Saturday, April 1, 2017

Does this look like "keep it in the ground?"

ABO | Chinese energy looks abroad: "China is currently the world's second largest economy, but the dependence on crude oil has exceeded more than 55%. Taking into account the background of the world oil, energy has become the bottleneck of development. In recent years, Sinopec's crude oil production has been getting slower and slower, in 2009 there was only than 1.5% increasing of extraction than in 2008. In the first half of 2016, Sinopec crude oil production fell 5.98% for the first time. Under such circumstances, overseas acquisitions further expand Sinopec's overseas oil and gas business, not only to make a significant contribution to the growth of China’s oil and gas production. Sinopec overseas oil production has accounted for 10% of the total output, I believe, with the accumulation of experience, Sinopec overseas oil production ratio will be further improved, which is of great significance for China's future energy demand."

Tuesday, January 17, 2017

Capitalists terrified of #freepublictransport

Beijing unlikely to offer free bus rides on smog days- China.org.cn: "A Beijing traffic management official has ruled out offering free bus rides for residents on bad air quality days.
The free ride proposal has been floated for sometime as a way to discourage Beijingers from driving cars -- a contributor to the city's air pollution."
When Paris turned to free public transport to fight pollution, it seemed like an obvious step. Now they have decided it is "too expensive." But what they don't tell you is that fare-free public transport actually saves money. It's just a matter of looking at the bigger picture.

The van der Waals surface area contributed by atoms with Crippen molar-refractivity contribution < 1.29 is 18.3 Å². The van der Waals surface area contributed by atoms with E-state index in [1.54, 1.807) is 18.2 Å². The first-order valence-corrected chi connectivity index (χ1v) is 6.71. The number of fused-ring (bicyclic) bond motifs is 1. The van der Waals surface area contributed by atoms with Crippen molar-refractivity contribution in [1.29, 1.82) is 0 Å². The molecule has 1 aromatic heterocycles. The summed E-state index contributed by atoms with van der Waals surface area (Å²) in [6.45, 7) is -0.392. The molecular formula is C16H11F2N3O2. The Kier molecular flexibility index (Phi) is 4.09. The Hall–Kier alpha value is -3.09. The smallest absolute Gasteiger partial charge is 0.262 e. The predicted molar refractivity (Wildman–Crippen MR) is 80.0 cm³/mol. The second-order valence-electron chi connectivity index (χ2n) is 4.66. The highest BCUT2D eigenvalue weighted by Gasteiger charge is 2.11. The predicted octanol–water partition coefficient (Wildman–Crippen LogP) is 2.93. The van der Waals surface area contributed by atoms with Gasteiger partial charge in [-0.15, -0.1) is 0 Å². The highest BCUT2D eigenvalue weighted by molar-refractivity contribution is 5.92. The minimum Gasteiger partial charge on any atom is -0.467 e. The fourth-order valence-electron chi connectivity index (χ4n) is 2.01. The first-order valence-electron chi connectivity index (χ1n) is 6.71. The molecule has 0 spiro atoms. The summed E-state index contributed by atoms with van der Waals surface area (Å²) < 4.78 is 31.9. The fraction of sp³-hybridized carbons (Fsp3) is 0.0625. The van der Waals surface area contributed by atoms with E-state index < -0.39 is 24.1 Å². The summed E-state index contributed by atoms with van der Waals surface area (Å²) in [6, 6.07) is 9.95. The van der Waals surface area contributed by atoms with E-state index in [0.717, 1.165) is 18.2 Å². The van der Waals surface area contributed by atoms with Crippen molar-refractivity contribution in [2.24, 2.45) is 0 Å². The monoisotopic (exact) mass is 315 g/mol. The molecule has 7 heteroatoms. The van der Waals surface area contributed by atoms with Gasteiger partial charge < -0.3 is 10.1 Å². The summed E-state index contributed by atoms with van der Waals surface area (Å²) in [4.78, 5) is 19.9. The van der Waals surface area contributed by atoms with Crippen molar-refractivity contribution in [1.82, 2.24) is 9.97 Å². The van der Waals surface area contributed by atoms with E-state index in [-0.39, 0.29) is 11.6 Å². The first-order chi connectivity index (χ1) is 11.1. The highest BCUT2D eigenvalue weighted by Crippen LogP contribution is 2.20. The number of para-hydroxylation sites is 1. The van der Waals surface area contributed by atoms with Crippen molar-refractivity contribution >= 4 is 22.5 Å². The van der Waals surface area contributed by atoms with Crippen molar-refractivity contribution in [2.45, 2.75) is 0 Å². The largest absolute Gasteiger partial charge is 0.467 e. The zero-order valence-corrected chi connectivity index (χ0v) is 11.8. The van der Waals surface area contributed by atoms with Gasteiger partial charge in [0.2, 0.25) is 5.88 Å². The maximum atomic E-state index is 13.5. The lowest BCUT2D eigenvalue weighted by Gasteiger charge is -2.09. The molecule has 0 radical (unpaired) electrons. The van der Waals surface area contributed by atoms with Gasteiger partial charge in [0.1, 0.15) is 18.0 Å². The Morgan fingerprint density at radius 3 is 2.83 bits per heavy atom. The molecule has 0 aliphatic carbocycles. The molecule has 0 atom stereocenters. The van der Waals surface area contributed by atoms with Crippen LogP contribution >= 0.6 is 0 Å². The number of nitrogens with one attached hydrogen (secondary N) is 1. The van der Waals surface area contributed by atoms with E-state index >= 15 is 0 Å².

The costs of cars:
  • noise
  • stress
  • congestion
  • parking
  • pollution
  • collisions
  • police costs
  • fuel costs
  • road repair
  • pedestrian risk
  • on and on....
are reduced by much more than the lost amount of fares. And where does the "lost" fare money go? Into the pockets of common people who then spend it and stimulate the economy.

So, what is the problem?

The problem is that fare-free public transport gives people the idea of living without cars. This would be a disaster for capitalism. Cars are needed for economic growth. Cars encourage people to sprawl out and have children. This is growth that capitalism needs just as a cancer tumor needs blood.

Sunday, January 8, 2017

China aims for 30% #publictransit use by 2020

EMTV Online: "As well as capping industrial emissions, China would raise the share of public transport to 30 percent of total traffic in major cities by 2020 and promote cleaner, more efficient fuels, the new plan said."